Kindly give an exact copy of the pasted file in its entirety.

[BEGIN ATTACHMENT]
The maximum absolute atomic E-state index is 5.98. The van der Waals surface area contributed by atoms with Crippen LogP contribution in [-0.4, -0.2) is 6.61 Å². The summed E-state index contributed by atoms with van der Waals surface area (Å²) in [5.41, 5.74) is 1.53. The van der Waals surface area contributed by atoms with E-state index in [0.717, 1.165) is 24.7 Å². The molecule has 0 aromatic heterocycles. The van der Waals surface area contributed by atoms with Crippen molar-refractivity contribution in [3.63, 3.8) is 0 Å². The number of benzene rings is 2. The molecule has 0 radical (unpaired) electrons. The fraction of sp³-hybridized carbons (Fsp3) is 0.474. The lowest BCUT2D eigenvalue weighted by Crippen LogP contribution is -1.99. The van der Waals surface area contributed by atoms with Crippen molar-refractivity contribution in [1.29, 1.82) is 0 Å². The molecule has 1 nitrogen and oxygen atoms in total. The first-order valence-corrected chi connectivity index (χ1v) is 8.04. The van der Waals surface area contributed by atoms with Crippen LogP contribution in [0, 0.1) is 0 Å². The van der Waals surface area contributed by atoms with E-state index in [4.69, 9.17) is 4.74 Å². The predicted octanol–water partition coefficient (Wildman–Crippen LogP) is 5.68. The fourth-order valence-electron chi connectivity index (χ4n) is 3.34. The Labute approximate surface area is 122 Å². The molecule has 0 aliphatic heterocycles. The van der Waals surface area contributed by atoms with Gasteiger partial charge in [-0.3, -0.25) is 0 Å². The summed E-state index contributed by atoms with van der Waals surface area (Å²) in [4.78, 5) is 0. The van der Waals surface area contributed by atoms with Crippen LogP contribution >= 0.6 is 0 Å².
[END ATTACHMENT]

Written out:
The maximum absolute atomic E-state index is 5.98. The van der Waals surface area contributed by atoms with Crippen LogP contribution in [-0.4, -0.2) is 6.61 Å². The summed E-state index contributed by atoms with van der Waals surface area (Å²) in [5.41, 5.74) is 1.53. The van der Waals surface area contributed by atoms with E-state index in [0.717, 1.165) is 24.7 Å². The molecule has 0 aromatic heterocycles. The van der Waals surface area contributed by atoms with Crippen molar-refractivity contribution in [3.63, 3.8) is 0 Å². The number of benzene rings is 2. The molecule has 0 radical (unpaired) electrons. The fraction of sp³-hybridized carbons (Fsp3) is 0.474. The lowest BCUT2D eigenvalue weighted by Crippen LogP contribution is -1.99. The van der Waals surface area contributed by atoms with Crippen molar-refractivity contribution in [1.29, 1.82) is 0 Å². The molecule has 1 nitrogen and oxygen atoms in total. The first-order valence-corrected chi connectivity index (χ1v) is 8.04. The van der Waals surface area contributed by atoms with Crippen LogP contribution in [0, 0.1) is 0 Å². The van der Waals surface area contributed by atoms with E-state index in [4.69, 9.17) is 4.74 Å². The predicted octanol–water partition coefficient (Wildman–Crippen LogP) is 5.68. The fourth-order valence-electron chi connectivity index (χ4n) is 3.34. The Labute approximate surface area is 122 Å². The molecule has 0 aliphatic heterocycles. The van der Waals surface area contributed by atoms with Gasteiger partial charge in [-0.3, -0.25) is 0 Å². The summed E-state index contributed by atoms with van der Waals surface area (Å²) in [4.78, 5) is 0. The van der Waals surface area contributed by atoms with Crippen LogP contribution >= 0.6 is 0 Å².